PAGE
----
Reason #5: Shelley Duvall is no Wendy Torrance.

In his 1979 interview with Fangoria, King claimed that he saw Wendy Torrance as “a kind of middle-intelligence, beautiful piece.”  Shelley Duvall didn’t fit his concept of the character: she was too “nervous and tired.”  Stanley Kubrick, however, had a different idea.  He told Soho News, “I think Shelley Duvall, in addition to being a wonderful actress, perfectly embodied the kind of woman who remains married to a man like Jack Torrance, even though she knows he has brutally assaulted their son.  You certainly couldn’t have Jane Fonda play the part; you need someone who is mousy and vulnerable.”  Rumors of Kubrick’s demeaning treatment of Shelley Duvall during the making of THE SHINING are well-documented.  Apparently, he was determined to help get her into character by browbeating her like an abusive husband.  King’s character would have fought back.

Reason #6: The ending is too “cold.”

In general, Stephen King’s problem with Stanley Kubrick’s THE SHINING is that it’s too “cold.”  In the end the characters succumb to the malevolent influences of the Overlook, and there is no indication that their story could end any other way.  According to King, Kubrick had always planned to change the ending of the novel.  In 1978 the novelist said that the filmmaker initially “asked me for my opinion on Hallorann becoming possessed, and then finishing the job that Torrance started, killing Danny, Wendy, and lastly himself.”  Kubrick envisioned a coda in which the family would appear as ghosts, now permanently trapped in the Overlook.  King responded that “audiences would have his head if faced with the slaughter of characters they cared about.”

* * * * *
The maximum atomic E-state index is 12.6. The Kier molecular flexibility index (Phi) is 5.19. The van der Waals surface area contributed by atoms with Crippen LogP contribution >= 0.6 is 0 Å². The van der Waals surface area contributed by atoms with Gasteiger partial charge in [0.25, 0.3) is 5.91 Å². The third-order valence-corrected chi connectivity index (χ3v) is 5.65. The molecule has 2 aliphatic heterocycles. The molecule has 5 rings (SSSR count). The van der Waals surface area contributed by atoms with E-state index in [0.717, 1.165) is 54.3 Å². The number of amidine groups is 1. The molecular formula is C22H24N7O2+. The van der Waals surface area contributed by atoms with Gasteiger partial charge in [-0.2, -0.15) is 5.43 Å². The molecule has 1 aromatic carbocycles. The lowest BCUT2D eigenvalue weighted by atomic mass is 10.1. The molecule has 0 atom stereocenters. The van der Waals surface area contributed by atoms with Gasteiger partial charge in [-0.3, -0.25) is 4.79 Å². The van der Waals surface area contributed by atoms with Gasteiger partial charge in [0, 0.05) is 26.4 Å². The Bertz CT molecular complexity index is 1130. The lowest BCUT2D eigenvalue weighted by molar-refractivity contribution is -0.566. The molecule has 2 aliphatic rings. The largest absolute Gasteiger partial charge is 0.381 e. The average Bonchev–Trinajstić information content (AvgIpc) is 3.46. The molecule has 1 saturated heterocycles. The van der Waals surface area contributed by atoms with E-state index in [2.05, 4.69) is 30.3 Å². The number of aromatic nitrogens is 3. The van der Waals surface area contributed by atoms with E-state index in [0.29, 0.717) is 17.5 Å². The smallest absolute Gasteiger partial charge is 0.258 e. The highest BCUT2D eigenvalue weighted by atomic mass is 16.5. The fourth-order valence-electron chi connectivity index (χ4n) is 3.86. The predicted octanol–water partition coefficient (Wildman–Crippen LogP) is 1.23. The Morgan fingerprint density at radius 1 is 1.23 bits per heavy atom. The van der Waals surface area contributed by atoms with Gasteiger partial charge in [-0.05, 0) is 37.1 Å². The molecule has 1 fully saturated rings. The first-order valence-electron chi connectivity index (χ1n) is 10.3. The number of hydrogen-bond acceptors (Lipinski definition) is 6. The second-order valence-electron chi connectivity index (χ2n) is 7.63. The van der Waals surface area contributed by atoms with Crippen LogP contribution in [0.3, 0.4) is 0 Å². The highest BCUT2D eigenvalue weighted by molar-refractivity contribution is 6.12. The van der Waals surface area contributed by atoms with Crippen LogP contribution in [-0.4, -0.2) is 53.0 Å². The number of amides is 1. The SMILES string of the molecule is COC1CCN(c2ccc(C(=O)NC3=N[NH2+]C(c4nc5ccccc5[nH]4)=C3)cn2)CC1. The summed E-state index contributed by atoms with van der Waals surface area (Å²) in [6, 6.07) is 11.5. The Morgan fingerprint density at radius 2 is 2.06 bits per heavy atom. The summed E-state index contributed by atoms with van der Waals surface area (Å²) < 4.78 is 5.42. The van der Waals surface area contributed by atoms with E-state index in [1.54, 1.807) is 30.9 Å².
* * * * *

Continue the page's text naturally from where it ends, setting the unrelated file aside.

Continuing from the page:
King himself had already wrestled with the possibility of a tragic ending to his story.    He told interviewer Marty Ketchum that, when he was writing the novel, “the original plan was for them all to die up there and for Danny to become the controlling force of the hotel after he died.”  When it came time to write the words, however, King couldn’t do it.  The note of hope at the end of The Shining novel is emblematic of the general “warmth” of Stephen King’s work.  He is a romantic and a guarded optimist.  Kubrick, it seems, was not.

Last year, the longstanding rumors of an alternate ending to Kubrick’s THE SHINING were confirmed when pages from the shooting script appeared online.  The final scene—removed after test screenings—revolved around a scene of Wendy and Danny in the hospital.  This, according to Diane Johnson, may have been Kubrick’s concession to Stephen King—a way to reassure audiences that the characters they’d come to care about “were all right.”  Johnson, however, never liked the scene.  “I was ready to shock everyone by killing Danny!” she said.  Ultimately, the hospital scene was eliminated and Kubrick’s film now ends on a note that approximates Kubrick’s original intention: Jack Torrance is permanently trapped in the Overlook.  Always has been.


Stephen King eventually had a chance to bring his own version of THE SHINING to the screen.  The 1997 TV movie version, directed by Mick Garris, utilized King’s indiscriminately faithful screenplay.  It presented Jack Torrance as more of an everyman hero, and Wendy Torrance as a more active heroine.  Steven Weber and Rebecca DeMornay delivered respectable performances…. but not performances that will ever displace Jack Nicholson and Shelley Duvall in the minds of moviegoers.  King referred to the remake as “a dream come true,” but this horror fan is inclined to linger on his lesser-known statements about the Kubrick film…

In the mid-1980s, after the fervor over Kubrick’s version had died down, but before King got his shot at a remake, the author confided to TV Guide: “Could it have been done better?  Over the years I’ve come to believe that it probably could not.  The film is cold and disappointingly loveless—but chilling.”  Bottom line: Even Stephen King has to admit that Stanley Kubrick’s THE SHINING is immortal.